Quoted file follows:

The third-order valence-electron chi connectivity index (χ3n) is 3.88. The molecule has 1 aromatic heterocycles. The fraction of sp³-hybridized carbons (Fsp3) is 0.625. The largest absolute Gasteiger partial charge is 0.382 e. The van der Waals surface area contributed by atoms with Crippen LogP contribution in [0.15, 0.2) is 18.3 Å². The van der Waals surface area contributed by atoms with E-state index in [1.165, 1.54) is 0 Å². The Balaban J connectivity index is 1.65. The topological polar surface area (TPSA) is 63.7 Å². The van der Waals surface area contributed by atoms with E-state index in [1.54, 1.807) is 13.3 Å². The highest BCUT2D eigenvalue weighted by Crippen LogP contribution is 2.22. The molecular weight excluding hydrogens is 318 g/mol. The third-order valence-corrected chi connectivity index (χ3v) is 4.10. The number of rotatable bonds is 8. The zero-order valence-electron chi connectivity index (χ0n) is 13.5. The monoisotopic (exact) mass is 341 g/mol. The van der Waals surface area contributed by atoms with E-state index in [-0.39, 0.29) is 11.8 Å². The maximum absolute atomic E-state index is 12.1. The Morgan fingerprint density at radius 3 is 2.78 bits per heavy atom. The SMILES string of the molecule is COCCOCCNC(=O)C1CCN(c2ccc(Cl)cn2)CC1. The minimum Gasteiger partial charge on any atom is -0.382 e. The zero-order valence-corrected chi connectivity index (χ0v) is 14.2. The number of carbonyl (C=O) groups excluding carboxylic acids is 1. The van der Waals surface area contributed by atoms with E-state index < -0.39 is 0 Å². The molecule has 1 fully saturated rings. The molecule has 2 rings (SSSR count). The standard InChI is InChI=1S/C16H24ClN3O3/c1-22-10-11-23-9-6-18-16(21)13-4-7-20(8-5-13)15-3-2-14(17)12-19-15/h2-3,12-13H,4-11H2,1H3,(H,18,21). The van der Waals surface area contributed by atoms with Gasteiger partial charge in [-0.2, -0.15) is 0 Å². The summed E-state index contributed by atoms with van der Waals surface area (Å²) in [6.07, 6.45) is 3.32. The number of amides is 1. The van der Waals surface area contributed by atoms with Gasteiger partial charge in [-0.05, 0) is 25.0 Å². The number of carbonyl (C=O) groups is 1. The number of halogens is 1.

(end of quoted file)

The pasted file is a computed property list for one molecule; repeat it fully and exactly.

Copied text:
The third-order valence-electron chi connectivity index (χ3n) is 3.88. The molecule has 1 aromatic heterocycles. The fraction of sp³-hybridized carbons (Fsp3) is 0.625. The largest absolute Gasteiger partial charge is 0.382 e. The van der Waals surface area contributed by atoms with Crippen LogP contribution in [0.15, 0.2) is 18.3 Å². The van der Waals surface area contributed by atoms with E-state index in [1.165, 1.54) is 0 Å². The Balaban J connectivity index is 1.65. The topological polar surface area (TPSA) is 63.7 Å². The van der Waals surface area contributed by atoms with E-state index in [1.54, 1.807) is 13.3 Å². The highest BCUT2D eigenvalue weighted by Crippen LogP contribution is 2.22. The molecular weight excluding hydrogens is 318 g/mol. The third-order valence-corrected chi connectivity index (χ3v) is 4.10. The number of rotatable bonds is 8. The zero-order valence-electron chi connectivity index (χ0n) is 13.5. The monoisotopic (exact) mass is 341 g/mol. The van der Waals surface area contributed by atoms with E-state index in [-0.39, 0.29) is 11.8 Å². The maximum absolute atomic E-state index is 12.1. The Morgan fingerprint density at radius 3 is 2.78 bits per heavy atom. The SMILES string of the molecule is COCCOCCNC(=O)C1CCN(c2ccc(Cl)cn2)CC1. The minimum Gasteiger partial charge on any atom is -0.382 e. The zero-order valence-corrected chi connectivity index (χ0v) is 14.2. The number of carbonyl (C=O) groups excluding carboxylic acids is 1. The van der Waals surface area contributed by atoms with E-state index < -0.39 is 0 Å². The molecule has 1 fully saturated rings. The molecule has 2 rings (SSSR count). The standard InChI is InChI=1S/C16H24ClN3O3/c1-22-10-11-23-9-6-18-16(21)13-4-7-20(8-5-13)15-3-2-14(17)12-19-15/h2-3,12-13H,4-11H2,1H3,(H,18,21). The van der Waals surface area contributed by atoms with Gasteiger partial charge in [-0.2, -0.15) is 0 Å². The summed E-state index contributed by atoms with van der Waals surface area (Å²) in [6.07, 6.45) is 3.32. The number of amides is 1. The van der Waals surface area contributed by atoms with Gasteiger partial charge in [-0.05, 0) is 25.0 Å². The number of carbonyl (C=O) groups is 1. The number of halogens is 1.